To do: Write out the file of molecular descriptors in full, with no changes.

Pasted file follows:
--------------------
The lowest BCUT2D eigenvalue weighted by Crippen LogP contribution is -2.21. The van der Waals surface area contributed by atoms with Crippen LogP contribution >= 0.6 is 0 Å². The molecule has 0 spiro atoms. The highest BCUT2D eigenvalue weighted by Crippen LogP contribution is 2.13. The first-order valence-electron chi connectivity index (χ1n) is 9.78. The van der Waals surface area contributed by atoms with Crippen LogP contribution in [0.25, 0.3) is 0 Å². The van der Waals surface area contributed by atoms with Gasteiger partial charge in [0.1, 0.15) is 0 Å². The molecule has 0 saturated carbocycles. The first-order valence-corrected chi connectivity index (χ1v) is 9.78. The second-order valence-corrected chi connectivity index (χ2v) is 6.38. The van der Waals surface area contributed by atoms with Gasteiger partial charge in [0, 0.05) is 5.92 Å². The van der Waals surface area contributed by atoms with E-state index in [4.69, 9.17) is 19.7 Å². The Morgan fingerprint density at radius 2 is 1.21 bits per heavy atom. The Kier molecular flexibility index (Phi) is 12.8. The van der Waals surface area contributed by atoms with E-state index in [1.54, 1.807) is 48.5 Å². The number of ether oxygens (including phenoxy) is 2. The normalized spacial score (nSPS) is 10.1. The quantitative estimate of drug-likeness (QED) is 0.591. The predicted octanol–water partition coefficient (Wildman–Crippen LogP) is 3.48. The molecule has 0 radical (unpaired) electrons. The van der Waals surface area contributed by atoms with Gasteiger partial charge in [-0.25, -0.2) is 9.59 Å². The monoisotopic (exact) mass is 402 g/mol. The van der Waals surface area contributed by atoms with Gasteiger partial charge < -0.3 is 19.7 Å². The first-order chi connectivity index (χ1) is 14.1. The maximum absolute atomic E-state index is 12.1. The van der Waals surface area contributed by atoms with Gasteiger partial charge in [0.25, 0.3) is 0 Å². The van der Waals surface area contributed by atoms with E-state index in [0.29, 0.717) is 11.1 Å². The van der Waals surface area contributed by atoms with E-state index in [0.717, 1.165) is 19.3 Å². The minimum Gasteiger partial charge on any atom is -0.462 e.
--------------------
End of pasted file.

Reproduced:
The lowest BCUT2D eigenvalue weighted by Crippen LogP contribution is -2.21. The van der Waals surface area contributed by atoms with Crippen LogP contribution >= 0.6 is 0 Å². The molecule has 0 spiro atoms. The highest BCUT2D eigenvalue weighted by Crippen LogP contribution is 2.13. The first-order valence-electron chi connectivity index (χ1n) is 9.78. The van der Waals surface area contributed by atoms with Crippen LogP contribution in [0.25, 0.3) is 0 Å². The van der Waals surface area contributed by atoms with Gasteiger partial charge in [0.1, 0.15) is 0 Å². The molecule has 0 saturated carbocycles. The first-order valence-corrected chi connectivity index (χ1v) is 9.78. The second-order valence-corrected chi connectivity index (χ2v) is 6.38. The van der Waals surface area contributed by atoms with Gasteiger partial charge in [0, 0.05) is 5.92 Å². The van der Waals surface area contributed by atoms with E-state index in [4.69, 9.17) is 19.7 Å². The Morgan fingerprint density at radius 2 is 1.21 bits per heavy atom. The Kier molecular flexibility index (Phi) is 12.8. The van der Waals surface area contributed by atoms with E-state index in [1.54, 1.807) is 48.5 Å². The number of ether oxygens (including phenoxy) is 2. The normalized spacial score (nSPS) is 10.1. The quantitative estimate of drug-likeness (QED) is 0.591. The predicted octanol–water partition coefficient (Wildman–Crippen LogP) is 3.48. The molecule has 0 radical (unpaired) electrons. The van der Waals surface area contributed by atoms with Gasteiger partial charge in [-0.25, -0.2) is 9.59 Å². The monoisotopic (exact) mass is 402 g/mol. The van der Waals surface area contributed by atoms with Gasteiger partial charge < -0.3 is 19.7 Å². The first-order chi connectivity index (χ1) is 14.1. The maximum absolute atomic E-state index is 12.1. The van der Waals surface area contributed by atoms with Gasteiger partial charge in [0.25, 0.3) is 0 Å². The van der Waals surface area contributed by atoms with E-state index in [0.29, 0.717) is 11.1 Å². The van der Waals surface area contributed by atoms with E-state index in [0.717, 1.165) is 19.3 Å². The minimum Gasteiger partial charge on any atom is -0.462 e.